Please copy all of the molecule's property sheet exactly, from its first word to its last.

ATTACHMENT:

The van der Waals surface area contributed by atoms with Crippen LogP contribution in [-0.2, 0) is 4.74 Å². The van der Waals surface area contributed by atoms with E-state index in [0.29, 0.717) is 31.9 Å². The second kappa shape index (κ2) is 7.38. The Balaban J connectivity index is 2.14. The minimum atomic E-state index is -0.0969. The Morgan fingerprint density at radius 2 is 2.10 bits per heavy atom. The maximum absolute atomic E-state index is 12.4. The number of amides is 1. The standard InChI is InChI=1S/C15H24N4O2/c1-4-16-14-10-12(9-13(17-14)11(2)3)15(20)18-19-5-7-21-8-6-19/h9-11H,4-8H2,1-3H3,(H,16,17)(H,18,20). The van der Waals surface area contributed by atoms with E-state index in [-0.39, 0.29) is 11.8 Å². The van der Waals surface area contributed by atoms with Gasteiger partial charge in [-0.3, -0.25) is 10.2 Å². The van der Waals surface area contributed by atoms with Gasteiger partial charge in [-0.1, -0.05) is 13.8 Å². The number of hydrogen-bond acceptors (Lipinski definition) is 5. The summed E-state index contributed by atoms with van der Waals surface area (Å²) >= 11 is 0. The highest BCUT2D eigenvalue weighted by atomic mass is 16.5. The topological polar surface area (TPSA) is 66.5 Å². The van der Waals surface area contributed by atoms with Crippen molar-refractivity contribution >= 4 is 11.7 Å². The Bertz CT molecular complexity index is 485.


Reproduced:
The van der Waals surface area contributed by atoms with Crippen LogP contribution in [-0.2, 0) is 4.74 Å². The van der Waals surface area contributed by atoms with E-state index in [0.29, 0.717) is 31.9 Å². The second kappa shape index (κ2) is 7.38. The Balaban J connectivity index is 2.14. The minimum atomic E-state index is -0.0969. The Morgan fingerprint density at radius 2 is 2.10 bits per heavy atom. The maximum absolute atomic E-state index is 12.4. The number of amides is 1. The standard InChI is InChI=1S/C15H24N4O2/c1-4-16-14-10-12(9-13(17-14)11(2)3)15(20)18-19-5-7-21-8-6-19/h9-11H,4-8H2,1-3H3,(H,16,17)(H,18,20). The van der Waals surface area contributed by atoms with E-state index in [-0.39, 0.29) is 11.8 Å². The van der Waals surface area contributed by atoms with Gasteiger partial charge in [-0.3, -0.25) is 10.2 Å². The van der Waals surface area contributed by atoms with Gasteiger partial charge in [-0.1, -0.05) is 13.8 Å². The number of hydrogen-bond acceptors (Lipinski definition) is 5. The summed E-state index contributed by atoms with van der Waals surface area (Å²) >= 11 is 0. The highest BCUT2D eigenvalue weighted by atomic mass is 16.5. The topological polar surface area (TPSA) is 66.5 Å². The van der Waals surface area contributed by atoms with Crippen molar-refractivity contribution >= 4 is 11.7 Å². The Bertz CT molecular complexity index is 485.